As a student and future teacher of history, I have a vested interest not only in knowing historical content and mastering historical thinking skills, but also in effectively promoting the achievements of the same accomplishments by my future students. Part of the road to accomplishing this is developing inquiry into different pedagogical strategies, including those which are new but growing in the field of history education. Furthermore, as I have discovered through this project, the most effective inquiry involves both a review of current research and professional development on a topic, and personal observations and analysis of that topic in a real classroom setting. Theory and practice work hand in hand, illuminate each other’s strengths and weaknesses, and, together, provide an impetus for the continuing development and improvement of history education and of education in general.
In the spring semester of 2016, I developed an inquiry into one particular initiative in history education: document-based learning. Long a staple in Advanced Placement history curricula, the idea of using document-based lessons in a variety of contexts has recently begun to pick up steam. Acknowledging the traditionally dry, lecture-, textbook-, and fact-driven nature of high school history classrooms, I wanted to know how history educators are (or are not) using historical documents to promote redefined, student-centered learning which emphasizes the building of historical skills as well as the development of content knowledge.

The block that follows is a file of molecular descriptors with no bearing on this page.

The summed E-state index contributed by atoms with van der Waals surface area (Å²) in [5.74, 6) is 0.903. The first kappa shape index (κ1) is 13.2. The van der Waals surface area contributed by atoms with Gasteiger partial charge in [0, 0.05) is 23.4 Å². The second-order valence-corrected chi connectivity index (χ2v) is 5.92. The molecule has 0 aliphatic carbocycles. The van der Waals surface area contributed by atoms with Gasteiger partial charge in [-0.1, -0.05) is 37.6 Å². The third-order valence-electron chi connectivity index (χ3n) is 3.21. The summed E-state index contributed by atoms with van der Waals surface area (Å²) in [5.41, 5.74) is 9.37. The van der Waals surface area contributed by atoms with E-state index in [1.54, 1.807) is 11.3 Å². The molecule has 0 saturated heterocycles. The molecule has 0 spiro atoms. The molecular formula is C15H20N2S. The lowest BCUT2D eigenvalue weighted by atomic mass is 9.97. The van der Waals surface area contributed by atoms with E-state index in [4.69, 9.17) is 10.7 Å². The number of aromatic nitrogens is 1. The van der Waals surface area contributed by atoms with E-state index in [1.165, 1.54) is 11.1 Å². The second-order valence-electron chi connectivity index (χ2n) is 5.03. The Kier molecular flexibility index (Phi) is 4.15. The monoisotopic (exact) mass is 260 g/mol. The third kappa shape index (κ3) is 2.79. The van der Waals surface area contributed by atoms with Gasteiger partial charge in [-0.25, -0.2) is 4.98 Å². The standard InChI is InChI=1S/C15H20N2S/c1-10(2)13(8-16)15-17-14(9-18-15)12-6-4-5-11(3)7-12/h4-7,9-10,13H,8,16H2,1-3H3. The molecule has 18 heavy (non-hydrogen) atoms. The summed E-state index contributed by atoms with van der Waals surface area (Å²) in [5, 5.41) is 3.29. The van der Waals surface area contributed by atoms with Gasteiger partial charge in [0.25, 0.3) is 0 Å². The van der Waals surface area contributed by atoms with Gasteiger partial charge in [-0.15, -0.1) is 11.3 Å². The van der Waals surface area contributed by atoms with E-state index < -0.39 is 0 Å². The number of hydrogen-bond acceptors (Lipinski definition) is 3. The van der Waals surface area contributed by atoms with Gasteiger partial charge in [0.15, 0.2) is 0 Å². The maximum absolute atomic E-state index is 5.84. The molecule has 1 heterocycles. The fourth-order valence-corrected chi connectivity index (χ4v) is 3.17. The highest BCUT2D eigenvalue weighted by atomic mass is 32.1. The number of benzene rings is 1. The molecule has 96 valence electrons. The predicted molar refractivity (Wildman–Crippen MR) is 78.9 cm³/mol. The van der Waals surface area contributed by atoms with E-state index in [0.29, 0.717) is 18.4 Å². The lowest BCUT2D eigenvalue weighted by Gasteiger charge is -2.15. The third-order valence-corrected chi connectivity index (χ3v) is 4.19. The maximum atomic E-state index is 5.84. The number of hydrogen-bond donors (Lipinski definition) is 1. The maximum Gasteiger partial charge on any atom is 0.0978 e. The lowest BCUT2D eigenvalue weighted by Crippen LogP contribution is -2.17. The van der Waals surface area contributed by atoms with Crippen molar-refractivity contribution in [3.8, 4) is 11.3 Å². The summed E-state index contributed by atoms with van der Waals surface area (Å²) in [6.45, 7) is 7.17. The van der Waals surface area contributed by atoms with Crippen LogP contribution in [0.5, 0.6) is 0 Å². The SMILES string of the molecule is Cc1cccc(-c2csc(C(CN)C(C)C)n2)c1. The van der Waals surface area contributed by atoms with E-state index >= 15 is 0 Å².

To this end, I developed a two-part study of document-based learning in history education, the findings of which I share on this website. First, I researched the history of the document-based learning approach, and reviewed existing studies and resources about what document-based learning looks like in non-AP contexts. Second, I developed and conducted my own small case study on a tenth-grade United States History classroom, using questionnaires and in-class observations to explore student responses to document-based learning experiences in a non-AP context. This website presents my findings as Phase One of my study. I hope to continue the project as a preservice teacher and as I begin my teaching career, conducting a deeper investigation into document-based learning and student responses to it.
I also presented this study at the Annual Conference of the National Council for the Social Studies in Washington, D.C. in December of 2016.
All images on this page courtesy of the Library of Congress.